OCTOBER 20, 2022

The Questions That Come Up When Sexual Abuse Happens in Your Community
The San Francisco Chronicle and The San Francisco Standard recently reported on a lawsuit alleging that a San Francisco high school athletic director sexually abused students, and then was allowed by the SFUSD to quietly resign. 

The plaintiffs (Jane Doe and Jane Doe 2) said that the district failed to protect them from Lawrence Young-Yet Chan, the former George Washington High School athletic director who groomed and then sexually abused them for years. The victims are seeking damages from their abuser and from the district. 
Chan’s actions, such as regularly excusing one of the victims from classes in order to facilitate the abuse, should have caused suspicion and triggered supervisory action by the district, the plaintiff’s attorney said. Once SFUSD learned of the allegations, they entered into a confidential settlement that allowed Chan to quietly resign with no criminal consequences, and to be paid for unused vacation time. The settlement also prevented the district from disclosing personnel information about Chan unless legally compelled to do so. This allowed Chan to continue working for SF Parks and Rec despite the allegations against him.
Too Close to Home
For our colleague Molly, a Safety Awareness Trainer, this story is more than a news article: it’s personal. Her own daughter is a George Washington High School graduate and was a student during the time in question. Their family and the rest of the community (and of course the victims themselves, to a much greater degree) are now left grappling with the devastation caused by this man, whose inappropriate and unusual behavior had raised red flags for Molly's family early on.
“I talked with the principal about Chan's aggressive behavior but she was dismissive, protected Chan and now I find out that he was asked to quietly retire.”
Here is Molly's story:

A couple of days before the Chronicle article came out, our daughter came to us and told us that a big story about abuse in her high school was about to break, and she knew why. She had heard about Jane Doe 1 and told us that the abuser was Lawrence Young-Yet Chan, who had been the school's athletic director during her time there. 

Chan had also been our daughter's volleyball coach during her freshman year. Our daughter loved volleyball and it was something she was good at. We thought she would play all through high school and hopefully in college. Chan’s behavior made her quit volleyball. My husband and I witnessed several occasions in which the coach had angry outbursts of name calling, clearly making the student athletes embarrassed and deflated.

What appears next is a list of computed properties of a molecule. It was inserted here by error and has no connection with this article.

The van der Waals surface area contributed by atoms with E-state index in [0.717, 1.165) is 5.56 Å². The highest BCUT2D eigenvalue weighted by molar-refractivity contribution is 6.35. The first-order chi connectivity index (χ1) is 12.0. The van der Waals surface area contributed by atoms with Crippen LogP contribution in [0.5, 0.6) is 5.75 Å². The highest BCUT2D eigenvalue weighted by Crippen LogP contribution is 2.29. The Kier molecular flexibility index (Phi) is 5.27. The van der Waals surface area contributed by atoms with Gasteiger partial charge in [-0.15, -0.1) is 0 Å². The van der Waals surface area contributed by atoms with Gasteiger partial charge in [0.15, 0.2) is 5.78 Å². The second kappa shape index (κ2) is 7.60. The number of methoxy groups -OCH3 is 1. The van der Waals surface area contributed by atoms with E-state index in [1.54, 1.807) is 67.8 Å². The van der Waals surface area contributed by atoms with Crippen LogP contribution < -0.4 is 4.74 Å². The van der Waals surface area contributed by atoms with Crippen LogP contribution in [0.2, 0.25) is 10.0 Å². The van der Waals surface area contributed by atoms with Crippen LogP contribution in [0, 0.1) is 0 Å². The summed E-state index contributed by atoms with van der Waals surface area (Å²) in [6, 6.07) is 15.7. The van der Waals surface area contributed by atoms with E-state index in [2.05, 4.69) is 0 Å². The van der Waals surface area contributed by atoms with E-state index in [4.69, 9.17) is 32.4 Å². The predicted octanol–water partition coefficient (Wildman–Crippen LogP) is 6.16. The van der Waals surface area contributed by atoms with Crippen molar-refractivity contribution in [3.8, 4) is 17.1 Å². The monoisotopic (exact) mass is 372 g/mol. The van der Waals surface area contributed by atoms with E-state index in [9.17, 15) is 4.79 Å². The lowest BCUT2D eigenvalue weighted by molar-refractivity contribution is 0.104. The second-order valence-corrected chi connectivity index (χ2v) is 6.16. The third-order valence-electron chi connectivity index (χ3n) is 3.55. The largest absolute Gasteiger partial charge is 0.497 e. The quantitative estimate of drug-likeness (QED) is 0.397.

Mid-season we approached the principal to discuss, but she pushed back in defense of the coach, informing us that Chan had been hand-picked by her. Our daughter quit playing volleyball because of his very offensive behavior and how uncomfortable he made the student athletes feel. As parents, we were devastated because she excelled and enjoyed the sport for so many years prior. We accepted and supported her decision but did not interrogate her on the “why”. 

When I read the recent articles, I couldn’t help but recall the conversations we’d had with the principal at the time. I had talked with her about Chan’s aggressive behavior but she dismissed me. Shortly thereafter, we found out he was asked to quietly retire. What if the principal had chosen to listen to us at the time and had looked into Chan’s behavior? What if he had been supervised properly from the beginning? What if the principal stepped up and took appropriate action? What if more people, students and parents spoke up about Chan? For example, one of my daughter’s teammates had noted that he would lock the office door when he met alone with some team members.

Another immediate thought I had was, “Oh god, we dodged a bullet.” After talking with my daughter, I felt confident that she had not been harmed physically by Chan. But...what if? What if she hadn’t quit volleyball? What if I hadn’t given her the language and tools to recognize people exhibiting inappropriate and creepy behavior and to remove herself from bad situations? And of course I know that it’s not just about my own kids. I deal with feelings and thoughts that I should have done more. It's every parent‘s nightmare.
“What if I hadn’t given my daughter the language and tools to recognize creepy people and to extract herself from bad situations?”
From Molly and from all of us at Partners in Prevention, our hearts go out to Jane Doe 1 and Jane Doe 2, and to all victims of abuse. It’s important that we all share our stories and tools so that we can collectively be attuned to the signs of abuse, and can recognize and speak out when someone's behavior is inappropriate or problematic. It’s up to us—the adults in a community—to keep kids safe.
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